Thursday, November 01, 2007

All Saints Day...

...and I cycled to Mother's for tea: she produced lovely cakes and I some American maple-syrup cookies. Gave her some pumpkin-scented soap(!) from Alabama. She is so happy about the arrival of her latest great-grandchild and we talked about this, and I also related my American adventures... Cycled home through one of the most glorious sunsets I have ever seen - did other readers notice it? The glow from the pink and golden clouds ripened the Autumn leaves on the suburban trees to an almost luminous orange....

To the Sacred Heart Church at Wimbledon for evening Mass. Well, two Masses actually as Fr Mitchell had given me permission to hand out Towards Advent handbills so I was anxious to reach as many people as possible. LOTS of people at Mass, as yesterday for the vigil Mass. Now: our Bishops must get this message firmly:


Here we are on All Saints, with people filling a big Victorian church on a November evening - because it's the feast of All Saints and we are glad to mark it!

It is one of the few Holy Days left to us, following our Bishops silly and tiresome bureacratic reasoning. If it were Ascension Day, or Corpus Christi, we'd be told we should stay at home and only celebrate on the nearest Sunday instead.

After the final Mass, I was invited to the home of the delightful E. family - oldest son Thomas is my godson - where there was mulled wine, and a candlelit room, and good conversation, and a new baby glowing with health, a perfect way to round off All Saints' Day.


Dorothy B said...

9.30 Mass on All Saints' Day, very well attended, in a lovely Victorian church in an English town. The celebrant greeted the congregation as they emerged into the street. All very cheerful and friendly and bustling. I noticed one or two passers-by looking at the scene with curiosity and interest. They were obviously wondering what the special occasion was. And that impression, which for all we know has led many a person on the first steps to the fullness of the Catholic Church, is just one of the precious opportunities the English and Welsh bishops have thrown away with their decision to move the feasts of Epiphany, Ascension and Corpus Christi to the nearest Sunday.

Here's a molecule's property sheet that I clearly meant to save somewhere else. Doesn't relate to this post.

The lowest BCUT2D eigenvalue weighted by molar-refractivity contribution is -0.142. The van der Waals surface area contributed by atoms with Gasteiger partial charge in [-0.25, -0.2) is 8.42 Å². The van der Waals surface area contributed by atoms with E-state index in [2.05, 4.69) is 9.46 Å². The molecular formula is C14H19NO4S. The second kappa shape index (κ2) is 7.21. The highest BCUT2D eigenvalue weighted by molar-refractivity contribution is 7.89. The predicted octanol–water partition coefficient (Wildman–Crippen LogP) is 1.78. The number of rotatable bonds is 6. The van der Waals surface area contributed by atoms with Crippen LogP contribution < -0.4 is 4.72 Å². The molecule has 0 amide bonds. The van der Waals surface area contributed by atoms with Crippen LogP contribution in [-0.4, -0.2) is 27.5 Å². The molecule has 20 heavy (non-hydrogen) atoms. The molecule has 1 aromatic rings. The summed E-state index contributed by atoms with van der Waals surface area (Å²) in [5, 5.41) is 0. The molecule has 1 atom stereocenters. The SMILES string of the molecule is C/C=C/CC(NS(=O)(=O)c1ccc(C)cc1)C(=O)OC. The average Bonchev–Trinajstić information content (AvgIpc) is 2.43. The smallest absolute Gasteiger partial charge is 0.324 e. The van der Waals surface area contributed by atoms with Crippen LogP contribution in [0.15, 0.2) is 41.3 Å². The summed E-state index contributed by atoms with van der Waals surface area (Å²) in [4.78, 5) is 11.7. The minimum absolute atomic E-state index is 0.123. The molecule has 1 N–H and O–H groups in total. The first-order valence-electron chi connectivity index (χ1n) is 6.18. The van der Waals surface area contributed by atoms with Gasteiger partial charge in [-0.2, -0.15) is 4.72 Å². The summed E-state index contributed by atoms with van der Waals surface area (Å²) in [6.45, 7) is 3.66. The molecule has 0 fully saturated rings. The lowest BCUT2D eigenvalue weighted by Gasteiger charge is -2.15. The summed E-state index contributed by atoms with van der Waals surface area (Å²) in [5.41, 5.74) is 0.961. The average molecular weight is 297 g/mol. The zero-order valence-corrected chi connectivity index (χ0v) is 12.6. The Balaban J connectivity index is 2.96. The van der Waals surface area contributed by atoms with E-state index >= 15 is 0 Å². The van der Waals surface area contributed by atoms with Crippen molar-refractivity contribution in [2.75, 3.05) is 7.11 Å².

Anonymous said...

There's hope in Philadelphia! The International Institute for Culture, a group of great Catholics who meet frequently for all sorts of wonderful activities, within a short walk of the St. Charles Borromeo Seminary--

and very near this beautiful church staffed by the Mercedarian Fathers

Here's a place where you'll find Catholic worship at its finest. The IRC sponsors the Schola Nova who often sing at the beautiful Masses at Our Lady of Lourdes--Masses in Latin (both Novus Ordo and "Tridentine") as well as in English.

If ever you're in Philadelphia, please look for the IRC and Our Lady of Lourdes, a beautifully restored church that looks like it was picked up out of France and dropped down in the Overbrook neighbourhood.

It is from parishes like this one that the Faith of Our Fathers is again reaching out, and I predict that before long, we shall see all those precious opportunities shining forth again!


Anonymous said...

We had an acceptable turnout at Leeds chaplaincy for All Saints. But not much sense of celebration.

We allowed a holiday to turn into a Holy Day of obligation to turn into a chore to turn into "can't be bothered" to turn into "neither can the Church".

Even Wetherspoon's pub no longer celebrated Halloween - there was an ale festival starting on All Saints'. All it takes is for the local parish to say "we're going down to pub after Mass to celebrate this" and they'll happily put up balloons and knock ten percent off the price of beer.

Banshee said...

We had the same kind of lovely sunset here in Ohio! I was hurrying toward it, down the big hill from church to my place, and managed to get home just before it really got dark.

It's agreeable to walk home in the dark on All Saint's Day, but I have to say it's easier with a sunset in your face than headlights! :)